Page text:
- Whereas graphic design tends to focus on the technical aspects of a presentation (e.g., color and layout), communication design connects images, words, and relevant materials to an audience.
- Despite growing up in a digital world, many younger consumers will still respond well to printed messages that are interactive while also speaking specifically to their needs.
- The right customer persona can serve as a “guard rail” that enables brands to avoid a disconnect that might make a marketing message fall flat.
By Karen Kimerer
Modern consumers are complex creatures, and marketers have their work cut out for them if they hope to continue engaging their existing customers while also reaching new ones. More than ever before, today’s brand owners must carefully tailor their efforts to appeal to their customers’ unique buying habits. Consumer values have fluctuated over time as political and economic climates have changed. Brand owners must consider their messaging, design, and imagery in everything from postcards to marketing collateral. This is the only way to ensure that campaigns come together and are relevant to the intended audience. This article explores how a good communication design can lead to marketing messages that truly resonate.
Graphic Design vs. Communication Design
Whereas graphic design tends to focus on the technical aspects of a presentation (e.g., color and layout), communication design connects images, words, and relevant materials to an audience. Although it is inclusive of graphic design, communication design strives to ascribe meaning to each individual component. Every visual, every word, and the overall presentation are carefully constructed to convey a message and engage the intended recipient. The elements are balanced to immediately draw the eye to pertinent information, but the consumer will subconsciously process and associate with the other design choices too.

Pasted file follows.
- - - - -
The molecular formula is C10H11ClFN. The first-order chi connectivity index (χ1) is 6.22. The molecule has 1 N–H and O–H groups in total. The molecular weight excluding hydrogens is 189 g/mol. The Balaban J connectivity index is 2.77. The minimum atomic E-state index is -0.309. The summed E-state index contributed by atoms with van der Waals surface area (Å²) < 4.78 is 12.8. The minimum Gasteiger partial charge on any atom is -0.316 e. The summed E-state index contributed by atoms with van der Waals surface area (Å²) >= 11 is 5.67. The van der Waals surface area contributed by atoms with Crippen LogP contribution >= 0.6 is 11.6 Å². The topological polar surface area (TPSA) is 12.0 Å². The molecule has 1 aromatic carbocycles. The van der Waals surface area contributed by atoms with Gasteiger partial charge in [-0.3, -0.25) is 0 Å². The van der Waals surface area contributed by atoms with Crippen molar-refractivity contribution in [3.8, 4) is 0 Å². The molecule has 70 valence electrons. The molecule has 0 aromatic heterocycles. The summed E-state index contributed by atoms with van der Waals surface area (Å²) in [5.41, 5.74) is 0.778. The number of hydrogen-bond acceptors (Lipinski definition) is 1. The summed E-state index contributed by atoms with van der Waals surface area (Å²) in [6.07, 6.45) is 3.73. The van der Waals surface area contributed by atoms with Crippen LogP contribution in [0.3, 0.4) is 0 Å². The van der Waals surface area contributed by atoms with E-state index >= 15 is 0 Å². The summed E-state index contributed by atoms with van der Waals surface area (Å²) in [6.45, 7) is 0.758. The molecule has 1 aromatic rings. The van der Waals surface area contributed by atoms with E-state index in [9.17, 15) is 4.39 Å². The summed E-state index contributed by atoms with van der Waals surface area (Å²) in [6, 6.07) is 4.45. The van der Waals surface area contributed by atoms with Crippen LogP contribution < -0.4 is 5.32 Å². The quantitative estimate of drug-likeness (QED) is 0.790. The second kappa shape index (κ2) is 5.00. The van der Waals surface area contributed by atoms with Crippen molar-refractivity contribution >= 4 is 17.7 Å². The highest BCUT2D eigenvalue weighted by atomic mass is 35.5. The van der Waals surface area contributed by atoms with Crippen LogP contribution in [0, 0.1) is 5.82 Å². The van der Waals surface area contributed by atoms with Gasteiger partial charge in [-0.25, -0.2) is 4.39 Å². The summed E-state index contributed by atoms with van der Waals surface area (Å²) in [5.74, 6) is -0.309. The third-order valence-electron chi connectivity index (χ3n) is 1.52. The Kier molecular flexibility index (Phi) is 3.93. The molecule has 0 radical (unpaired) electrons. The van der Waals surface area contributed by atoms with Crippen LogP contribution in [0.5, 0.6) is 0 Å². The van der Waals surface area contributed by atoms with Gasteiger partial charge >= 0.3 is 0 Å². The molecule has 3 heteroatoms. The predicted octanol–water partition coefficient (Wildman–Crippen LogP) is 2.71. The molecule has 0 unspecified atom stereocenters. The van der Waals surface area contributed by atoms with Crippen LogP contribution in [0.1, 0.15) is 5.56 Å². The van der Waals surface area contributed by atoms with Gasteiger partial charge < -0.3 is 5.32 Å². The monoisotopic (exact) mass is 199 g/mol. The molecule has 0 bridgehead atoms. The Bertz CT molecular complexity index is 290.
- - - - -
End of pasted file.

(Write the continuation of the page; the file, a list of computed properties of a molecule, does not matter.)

Communication design also includes the use of tech-supported features. Whereas Millennials (born between 1981 and 1996) were young adopters of the digital transformation, the adult members of Generation Z (born between 1997 and 2004) are “digital natives” who have only known a world with the internet. As a result, it is not surprising that younger consumers were more likely to engage with brands that personalized communications based on their digital footprint and made digital communications more interactive. Meanwhile, older consumers—the members of Gen X (born between 1965 and 1980) and Baby Boomers (born between 1947 and 1964)—typically cited these factors as less important.
Figure 1: Factors that Increase Engagement/Loyalty
N = 1,500 Total Consumer Respondents
Source: Annual State of Transactional Communications Consumer Survey; Keypoint Intelligence 2022
Despite growing up in a digital world, many younger consumers will still respond well to printed messages that are interactive while also speaking specifically to their needs. According to the data in the previous chart, roughly a quarter of Millennials and Gen Z consumers reported that interactive printed communications would make them more engaged and loyal. This share was markedly lower for Gen Xers and Baby Boomers.